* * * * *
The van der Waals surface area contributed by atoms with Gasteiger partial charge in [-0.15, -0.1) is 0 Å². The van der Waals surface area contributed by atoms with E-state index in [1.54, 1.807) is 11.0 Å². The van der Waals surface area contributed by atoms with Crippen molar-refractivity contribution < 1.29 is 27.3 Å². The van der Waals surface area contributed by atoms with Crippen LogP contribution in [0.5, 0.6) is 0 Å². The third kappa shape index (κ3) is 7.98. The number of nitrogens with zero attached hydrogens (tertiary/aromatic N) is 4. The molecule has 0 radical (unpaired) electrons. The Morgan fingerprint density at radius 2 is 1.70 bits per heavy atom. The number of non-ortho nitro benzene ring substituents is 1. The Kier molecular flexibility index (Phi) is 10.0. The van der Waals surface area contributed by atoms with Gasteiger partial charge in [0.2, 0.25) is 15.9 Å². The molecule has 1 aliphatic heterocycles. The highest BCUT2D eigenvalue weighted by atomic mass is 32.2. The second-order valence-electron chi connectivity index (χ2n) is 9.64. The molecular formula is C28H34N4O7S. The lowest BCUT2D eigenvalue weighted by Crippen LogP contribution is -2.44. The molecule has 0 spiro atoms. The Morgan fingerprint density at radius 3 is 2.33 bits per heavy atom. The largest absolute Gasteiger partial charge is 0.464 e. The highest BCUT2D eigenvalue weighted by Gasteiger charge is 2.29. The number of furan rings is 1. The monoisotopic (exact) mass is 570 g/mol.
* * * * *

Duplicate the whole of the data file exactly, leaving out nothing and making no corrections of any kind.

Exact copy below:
The van der Waals surface area contributed by atoms with Gasteiger partial charge in [-0.15, -0.1) is 0 Å². The van der Waals surface area contributed by atoms with E-state index in [1.54, 1.807) is 11.0 Å². The van der Waals surface area contributed by atoms with Crippen molar-refractivity contribution < 1.29 is 27.3 Å². The van der Waals surface area contributed by atoms with Crippen LogP contribution in [0.5, 0.6) is 0 Å². The third kappa shape index (κ3) is 7.98. The number of nitrogens with zero attached hydrogens (tertiary/aromatic N) is 4. The molecule has 0 radical (unpaired) electrons. The Morgan fingerprint density at radius 2 is 1.70 bits per heavy atom. The number of non-ortho nitro benzene ring substituents is 1. The Kier molecular flexibility index (Phi) is 10.0. The van der Waals surface area contributed by atoms with Gasteiger partial charge in [0.2, 0.25) is 15.9 Å². The molecule has 1 aliphatic heterocycles. The highest BCUT2D eigenvalue weighted by atomic mass is 32.2. The second-order valence-electron chi connectivity index (χ2n) is 9.64. The molecular formula is C28H34N4O7S. The lowest BCUT2D eigenvalue weighted by Crippen LogP contribution is -2.44. The molecule has 0 spiro atoms. The Morgan fingerprint density at radius 3 is 2.33 bits per heavy atom. The largest absolute Gasteiger partial charge is 0.464 e. The highest BCUT2D eigenvalue weighted by Gasteiger charge is 2.29. The number of furan rings is 1. The monoisotopic (exact) mass is 570 g/mol.